Located at the foreshores of Lake Burley Griffin in Canberra is the Australian of the Year Walk. The Australian of the Year honours those Australians who have been recognised for outstanding contribution to our community through the Australian of the Year Awards. It recognises all Australian of the Year, Senior Australian of the Year, Young Australian of the Year and Australia's Local Hero award recipients since the inception of the Awards in 1960.
The Australian of the Year Walk comprises a series of plinths, seating and lighting along the shores of the lake by Commonwealth Bridge. Incorporated into the Australian of the Year Walk design are five metal strips set flush into the ground, forming the five stave lines to a music score, along with bollards to represent the notes of Advance Australia Fair. Each bollard is topped with a plaque representing a year in history and that year's Australians of the Year. The walk was opened on the 25th of January 2006.
Historian and author Mark McKenna describes the walk in 'The Nation Reviewed' - The Monthly, March 2008, No 32.
"On the southern shore of Lake Burley Griffin, along the promenade directly in front of the National Library, a series of stone plaques, erected in 2006, commemorates every Australian of the Year since the award's inception in 1960. Manning Clark and Alan Bond are there, as are Patrick White, John Farnham and Paul Hogan. Taken together, this odd precession of sporting champions, writers, artists, scientists, entrepreneurs, military heroes and adventurers offers some kind of insight into the sort of people we have become and the forms of human achievement we admire.
The plaques stretch from the southern side of Commonwealth Avenue Bridge, almost to the front of the National Portrait Gallery. Standing in front of the first, dedicated to Sir Frank McFarlane Burnet, and looking east along the lakefront, the remaining plaques take on a stark funereal quality, appearing like the tombstones of fallen soldiers. They are also a stunning example of the art of memorialisation. While each plaque memoralises an individual, en masse these individual identities are subsumed by a much greater presence: national pride. In some ways they remind me of Italian cemeteries, where the names of the Catholic dead are accompanied by photographs of the deceased - passport style headshots blanched pale and almost indistinguishable by the sun - forming a sea of faded faces staring back from times past, somehow making our attempt to make the significance of each human life all the more futile and all the more poignant.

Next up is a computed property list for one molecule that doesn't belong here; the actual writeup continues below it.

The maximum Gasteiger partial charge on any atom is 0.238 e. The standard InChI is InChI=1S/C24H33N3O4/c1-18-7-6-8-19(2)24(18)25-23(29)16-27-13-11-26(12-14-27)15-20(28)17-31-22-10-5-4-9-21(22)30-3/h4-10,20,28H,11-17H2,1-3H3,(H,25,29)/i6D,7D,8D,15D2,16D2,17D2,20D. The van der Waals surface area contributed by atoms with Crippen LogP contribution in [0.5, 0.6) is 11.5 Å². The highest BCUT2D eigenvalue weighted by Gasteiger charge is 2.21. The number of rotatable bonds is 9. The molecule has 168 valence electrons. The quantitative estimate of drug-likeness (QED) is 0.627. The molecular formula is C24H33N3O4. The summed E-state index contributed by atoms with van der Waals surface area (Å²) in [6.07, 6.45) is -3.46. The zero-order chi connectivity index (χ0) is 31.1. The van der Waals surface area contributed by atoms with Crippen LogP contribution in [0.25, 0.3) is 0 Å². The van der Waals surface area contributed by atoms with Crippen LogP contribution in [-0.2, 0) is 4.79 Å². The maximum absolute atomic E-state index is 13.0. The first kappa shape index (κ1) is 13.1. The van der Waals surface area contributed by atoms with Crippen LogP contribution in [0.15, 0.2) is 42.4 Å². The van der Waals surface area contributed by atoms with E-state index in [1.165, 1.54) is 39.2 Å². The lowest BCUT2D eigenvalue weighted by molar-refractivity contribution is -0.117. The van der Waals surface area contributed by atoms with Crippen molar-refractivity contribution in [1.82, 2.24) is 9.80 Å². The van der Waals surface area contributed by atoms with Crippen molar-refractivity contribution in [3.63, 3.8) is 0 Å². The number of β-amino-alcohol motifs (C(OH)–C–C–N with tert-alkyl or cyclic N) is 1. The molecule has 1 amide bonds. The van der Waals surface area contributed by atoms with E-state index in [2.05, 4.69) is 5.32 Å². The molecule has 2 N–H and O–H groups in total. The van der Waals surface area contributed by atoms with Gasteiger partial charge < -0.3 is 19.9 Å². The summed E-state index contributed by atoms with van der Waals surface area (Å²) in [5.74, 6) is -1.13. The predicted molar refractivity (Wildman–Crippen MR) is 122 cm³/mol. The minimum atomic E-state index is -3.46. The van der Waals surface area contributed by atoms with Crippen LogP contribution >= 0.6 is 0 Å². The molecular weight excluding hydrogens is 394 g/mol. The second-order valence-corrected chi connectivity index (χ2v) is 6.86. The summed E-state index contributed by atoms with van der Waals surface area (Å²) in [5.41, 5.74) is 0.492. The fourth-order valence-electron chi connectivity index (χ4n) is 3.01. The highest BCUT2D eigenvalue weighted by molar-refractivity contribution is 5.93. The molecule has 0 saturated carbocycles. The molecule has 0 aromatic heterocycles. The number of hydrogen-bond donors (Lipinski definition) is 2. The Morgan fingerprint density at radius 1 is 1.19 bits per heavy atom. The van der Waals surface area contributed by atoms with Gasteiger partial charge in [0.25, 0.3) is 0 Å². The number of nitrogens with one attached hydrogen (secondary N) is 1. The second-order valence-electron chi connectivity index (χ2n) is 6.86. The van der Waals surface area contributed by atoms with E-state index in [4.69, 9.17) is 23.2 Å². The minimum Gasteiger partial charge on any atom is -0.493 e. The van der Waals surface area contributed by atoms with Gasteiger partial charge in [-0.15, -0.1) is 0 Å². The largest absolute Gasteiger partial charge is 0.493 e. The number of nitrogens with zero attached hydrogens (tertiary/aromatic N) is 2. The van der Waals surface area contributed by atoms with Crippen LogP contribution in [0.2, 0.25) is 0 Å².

When I first saw the plaques, last December, I counted at least another 40 standing beyond the one that bears the name and photograph of the 2007 Australian of the Year, Professor Tim Flannery. These blank plaques - memorials to the future - stand as if waiting for the years to pass before they can be filled in and become whole. Yet strangely they seem more intriguing than the plaques that precede them. It is possible to imagine the line of blank plaques stretching one endlessly, and their emptiness begs the question: What sort of nation will Australia become over the next few decades?"
The question is which of these blank plaques will inscribe Australia's first ‘Republican of the Year’.